Undergoing 8 weeks of moderate-intensity endurance training can improve muscular microvasculature in patients with sickle cell disease (SCD) according to results from a clinical trial (ClinicalTrials.gov Identifier: NCT02571088) published in Blood.

Two major clinical manifestations of SCD are hemolytic anemia and iterative vaso-occlusive crises. Additionally, the muscular microvascular remodeling that accompanies SCD is profound, so researchers aimed to assess whether undergoing endurance training improved the microvasculature in skeletal muscle of patients with SCD.

Related Articles

“Considering the feasibility and the safety of endurance exercise training in patients with SCD and the potential benefits for patients of such an intervention, it is important to consider endurance exercise training as a possible strategy to counteract or even reverse, at least in part, the skeletal muscle microvascular defects observed in adult patients with SCD,” explained the researchers.

Researchers biopsied the vastus lateralis muscle of 40 patients randomly assigned to undergo endurance training (15 patients) or no training (17 patients), with complete data available for 32 total patients. All patients performed a submaximal incremental exercise prior to and following the period of endurance training.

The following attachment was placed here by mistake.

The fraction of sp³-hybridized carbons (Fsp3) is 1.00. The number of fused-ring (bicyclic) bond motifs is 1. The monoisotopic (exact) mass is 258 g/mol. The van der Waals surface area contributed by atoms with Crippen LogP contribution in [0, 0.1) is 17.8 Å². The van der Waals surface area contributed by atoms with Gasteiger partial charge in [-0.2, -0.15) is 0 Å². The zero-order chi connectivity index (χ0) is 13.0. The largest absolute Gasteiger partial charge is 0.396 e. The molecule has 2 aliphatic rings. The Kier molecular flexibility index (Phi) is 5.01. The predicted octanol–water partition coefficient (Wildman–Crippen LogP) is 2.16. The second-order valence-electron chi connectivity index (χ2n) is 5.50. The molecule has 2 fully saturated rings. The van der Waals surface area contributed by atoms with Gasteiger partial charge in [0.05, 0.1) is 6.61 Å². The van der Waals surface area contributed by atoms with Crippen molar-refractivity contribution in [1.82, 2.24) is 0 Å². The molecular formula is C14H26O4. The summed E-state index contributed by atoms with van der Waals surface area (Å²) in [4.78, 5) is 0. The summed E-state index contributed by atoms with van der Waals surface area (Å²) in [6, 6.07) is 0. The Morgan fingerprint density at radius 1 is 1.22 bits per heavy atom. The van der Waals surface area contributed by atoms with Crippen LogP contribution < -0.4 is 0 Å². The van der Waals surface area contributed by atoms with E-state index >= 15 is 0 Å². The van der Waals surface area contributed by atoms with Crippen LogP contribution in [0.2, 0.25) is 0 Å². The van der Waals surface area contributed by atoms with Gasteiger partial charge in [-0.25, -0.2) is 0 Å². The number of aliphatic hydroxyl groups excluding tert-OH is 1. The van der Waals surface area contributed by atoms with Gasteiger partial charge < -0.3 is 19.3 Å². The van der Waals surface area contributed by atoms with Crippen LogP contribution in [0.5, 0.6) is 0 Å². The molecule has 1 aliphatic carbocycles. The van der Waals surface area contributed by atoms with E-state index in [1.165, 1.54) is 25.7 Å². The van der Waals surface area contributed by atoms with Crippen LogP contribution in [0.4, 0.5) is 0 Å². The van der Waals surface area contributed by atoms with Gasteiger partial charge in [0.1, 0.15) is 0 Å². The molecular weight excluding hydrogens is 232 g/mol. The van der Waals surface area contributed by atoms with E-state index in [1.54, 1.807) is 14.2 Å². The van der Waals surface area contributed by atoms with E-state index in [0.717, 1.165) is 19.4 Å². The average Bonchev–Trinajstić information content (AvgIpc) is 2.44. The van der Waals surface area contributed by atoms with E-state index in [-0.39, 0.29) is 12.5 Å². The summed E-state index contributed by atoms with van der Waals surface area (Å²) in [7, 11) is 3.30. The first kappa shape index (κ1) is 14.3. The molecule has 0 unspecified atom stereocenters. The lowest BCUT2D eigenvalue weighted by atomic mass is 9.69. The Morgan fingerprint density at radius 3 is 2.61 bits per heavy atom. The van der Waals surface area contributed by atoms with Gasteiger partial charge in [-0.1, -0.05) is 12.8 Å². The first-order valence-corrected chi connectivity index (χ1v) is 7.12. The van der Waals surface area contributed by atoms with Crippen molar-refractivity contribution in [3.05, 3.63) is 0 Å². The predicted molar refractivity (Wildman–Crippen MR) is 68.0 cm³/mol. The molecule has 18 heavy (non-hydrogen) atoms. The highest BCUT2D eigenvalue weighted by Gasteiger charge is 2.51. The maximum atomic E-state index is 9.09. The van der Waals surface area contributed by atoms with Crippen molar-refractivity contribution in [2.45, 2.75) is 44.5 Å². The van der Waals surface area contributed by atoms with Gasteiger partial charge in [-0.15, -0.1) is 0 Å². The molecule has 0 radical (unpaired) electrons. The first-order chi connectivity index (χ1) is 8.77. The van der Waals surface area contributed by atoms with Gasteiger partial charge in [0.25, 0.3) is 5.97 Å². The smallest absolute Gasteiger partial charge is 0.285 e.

No significant differences in anthropometric, hemoglobinic, or hematologic characteristics between the 2 groups were present at baseline. Baseline muscle microvascular features were similar between patients who did and did not undergo training as well as between patients receiving hydroxyurea and patients not receiving hydroxyurea.

Patients who underwent training participated in 40-minute sessions on a cycle ergometer 3 times a week for 8 weeks. Researchers used histological analysis to compare the microvascular benefits in patients with SCD undergoing training compared with patients not undergoing training, and found increased capillary density (P =.003), functional exchange surface (P <.0001), and number of capillaries around a fiber (P =.015) in the training group. There was a 23% change in number of capillaries around a fiber in type I muscle fibers in patients who underwent training (P =.0004).

No significant difference in the morphology of capillaries occurred between the groups. Measurements of physical ability, such as oxygen consumption, improved in the training cohort compared with the nontraining cohort.

Taken together, these results indicate a partial reversal of the microvascular defects that affect skeletal muscles in patients with SCD.

“The present study suggests that training-induced rearrangement of the microvascular network due to capillary growth may contribute to the concomitant improvement in the patients’ physical capacity,” the researchers concluded.

Reference

  1. Merlet AN, Messonnier LA, Coudy-Gandilhon C, et al. Beneficial effects of endurance exercise training on skeletal muscle microvasculature in sickle cell disease patients [published online November 19, 2019]. Blood. doi:10.1182/blood.2019001055